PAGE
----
From Diagnosis to the Here and Now with Type 1 Diabetes

 

 

 

I was diagnosed with type 1 diabetes relatively later in life​, I was the wrong end of 40 and looking 50 straight in the eye and i was living life to the fullest.

my only big problems back then was when i held my hand out to pay for something in a shop, I had a tremor or shake that I had no control of, and i felt like someone who had an alcohol problem, but hadnt made it to the bar that day, yet !!!!!

my vision had become quite blurred, and my eyes were sensitive and watered easily and with the slightest draft, the wind make me look like i was crying continuously. It was then that i gave up wearing mascara because i always looked like someone out of the Adams family.

I dreaded getting a cut or scratch anywhere on my body because even a graze with no bleeding led to sore, wet, deep wounds that literally took months to heal. gardening and pruning roses was a nighmare.

I always had a kidney infection, there was never that burning stinging sensation people usually talk about, and I certainly never went more often than I usually had, but the pain in my back was that bad I would’nt be able to straighten from a bent position. I could wake up in the morning just fine but an hour or two later id be doubled over.

my energy level was good, and as a matter of fact id be up and dressed for work by 7am and more than willing to continue with whatever I needed to do until the early hours of the morning, every single day.

Now for the good part.
I had no issues maintaining a slim figure with absolutely no effort what so ever. No matter what I eat I remained slim,

The classic 4 Ts of Diabetes symptoms are:

– Thirsty – excessive thirst
– Tired – lack of energy / tredness
– Toilet – frequent urination
– Thinner – weight loss

If you are experiencing any of these symptoms it would be a good idea to visit your GP for testing.

As you can see I didnt exactly follow the typical symptoms, but in fairness Diabetes wasnt on my radar. What eventually got me to a GP to voice my concerns was the shake / tremor in my hands and the kidney infections. that I was constantly on antibiotics for.

I had been in remission from full blown Graves Disease for 5 years and I knew the signs and symptoms of Graves very very well.

Graves Disease is and Autoimmune Disease that effects the Thyroid Gland, in my case it gave me an overactive thyroid, and because the Thyroid Gland controls all the other organs in the body there’s not a part of the body it does’nt effect.

Over Active thyroid ? ( in simple terms ) meant every part of me was in overdrive all of the time.

I was reluctant to go to my GP and say I suspected my Graves was back because I knew medication would make me gain weight as my blood tests went back within normal range.
Yes ! I hear you say. VANITY !
Thats right it was pure vanity, I looked good with little effort and I was happy about that.

I will never forget the GP saying NO ! I had only had my thyroid bloods done a couple of months before this and they were fine, but, he said, “lets do a glucose test” first thing in the morning. fasting, then drink a bottle of lucazade and exactly 2 hours later we do another glucose test.

 

The rest as they say is history:
Shocked, horrified, very upset, confused, frightened, shame and mortified are all words I could use to describe my initial feelings at diagnosis. In fact I cried that much in the weeks that followed that tissues or kitchen roll just didnt have the absorbtion I needed for the tears I cried. I cried into towels, wouldnt leave the house and didnt want to tell people.

 

I too, had heard the  opinions of people of how they thought  diabetes happened to a person, and I sure as hell knew I didn’t cause this but didn’t have the strength to argue or educate the ignorant. I just wanted to crawl into a corner and hide from it all.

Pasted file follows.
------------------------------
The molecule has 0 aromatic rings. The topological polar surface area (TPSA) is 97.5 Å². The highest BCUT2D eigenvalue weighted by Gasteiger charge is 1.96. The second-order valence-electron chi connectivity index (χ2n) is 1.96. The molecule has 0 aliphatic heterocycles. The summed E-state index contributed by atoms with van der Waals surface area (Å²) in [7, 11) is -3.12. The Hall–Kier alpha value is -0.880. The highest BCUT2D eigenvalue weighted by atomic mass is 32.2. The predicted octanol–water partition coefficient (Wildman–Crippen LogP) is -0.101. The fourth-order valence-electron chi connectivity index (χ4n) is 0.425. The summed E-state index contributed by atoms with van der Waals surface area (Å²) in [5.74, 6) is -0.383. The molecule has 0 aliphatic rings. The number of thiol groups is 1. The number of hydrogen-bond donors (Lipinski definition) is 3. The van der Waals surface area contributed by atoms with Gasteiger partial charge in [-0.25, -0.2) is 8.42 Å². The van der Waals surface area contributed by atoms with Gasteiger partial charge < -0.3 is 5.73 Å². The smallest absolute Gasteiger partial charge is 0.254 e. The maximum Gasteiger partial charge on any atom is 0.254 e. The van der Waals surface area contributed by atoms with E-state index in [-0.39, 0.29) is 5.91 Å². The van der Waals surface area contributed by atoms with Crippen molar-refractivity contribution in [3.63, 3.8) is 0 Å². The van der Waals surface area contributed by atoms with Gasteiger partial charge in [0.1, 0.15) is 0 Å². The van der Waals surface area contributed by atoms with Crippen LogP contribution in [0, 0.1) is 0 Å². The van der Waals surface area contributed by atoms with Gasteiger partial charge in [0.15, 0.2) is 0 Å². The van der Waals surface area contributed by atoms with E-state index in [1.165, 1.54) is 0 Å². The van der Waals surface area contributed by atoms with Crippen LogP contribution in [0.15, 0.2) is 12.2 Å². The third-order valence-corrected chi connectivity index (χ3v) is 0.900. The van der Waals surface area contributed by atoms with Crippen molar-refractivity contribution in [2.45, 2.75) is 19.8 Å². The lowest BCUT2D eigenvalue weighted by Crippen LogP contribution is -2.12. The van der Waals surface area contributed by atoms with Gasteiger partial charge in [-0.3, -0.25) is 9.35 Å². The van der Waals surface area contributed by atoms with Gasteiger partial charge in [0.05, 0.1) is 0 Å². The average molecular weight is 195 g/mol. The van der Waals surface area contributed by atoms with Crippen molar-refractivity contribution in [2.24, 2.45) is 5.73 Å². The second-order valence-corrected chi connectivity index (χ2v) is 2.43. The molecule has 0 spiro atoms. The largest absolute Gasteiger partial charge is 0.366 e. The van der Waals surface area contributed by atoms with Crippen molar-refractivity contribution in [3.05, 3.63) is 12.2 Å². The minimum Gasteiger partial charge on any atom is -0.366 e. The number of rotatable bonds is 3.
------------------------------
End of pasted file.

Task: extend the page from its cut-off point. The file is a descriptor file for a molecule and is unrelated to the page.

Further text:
The months that followed were very tough and very isolating, people said “it could be worse”, “aw your not pricking your finger in front of me, thats gross”, “please dont inject here, people will get the wrong idea, just leave it and sort yourself out when you get home”.
Then when id get home and just cry some more. I had stopped going out to lunch with friends, I was becoming an isolated recluse..
My dominating thought was that as food was causing a problem I was ok to just skip that part of the day until i was desperate.

I clearly remember having my lunch on a plate on the kitchen table one day, beside it was my insulin pen all ready for what had to be done. I looked at that image for hours and then threw my lunch in the bin and put away the insulin pen.

I hadnt had my Dafne course or much educational information at that point so I did’nt understand that insulin would be needed even without food but the one thing that was loud and clear was that there was no way out of this and i felt doomed. It was like living a nightmare.

Yes I was that low emotionally and my confidence was totally gone. I was now unsure of everything, I was lost and I just could’nt imagine a way forward. Those were very dark days for me and my daughters who worried endlessly about me.

The only way was up !

Slowley I began to try and seek out groups where I could meet and chat to others just like me but without much success until one day the hospital phoned and said they had a 3 day course starting and requested I attend it, which I gladly did just so I could meet other type 1’s. The actual education was of secondary importance to me at that point.

I  got to sit around a table with others and tested blood publicly, this was part of the course I was doing on carb counting and learning about food types and groups, how to weigh food and calculate insulin doses, how to calculate corrections, basically all the stuff I was going to need in order to live, and have a healthy and safe life with type 1 diabetes.

It was the first time since my diagnosis that I felt included in anything, a part of something, just one of the gang, and I began to feel normal again.

This was my turning point, this is where I gathered my thoughts, started to research and learn as much as I could, this is where I started to question everything.
Not that i wanted to be difficult, but i wanted to gather as much information as I possibly could about the kind of life I now had to live.

I found online support groups, met lots of people who had lots more information, and the learning continued.

Being comfortable again !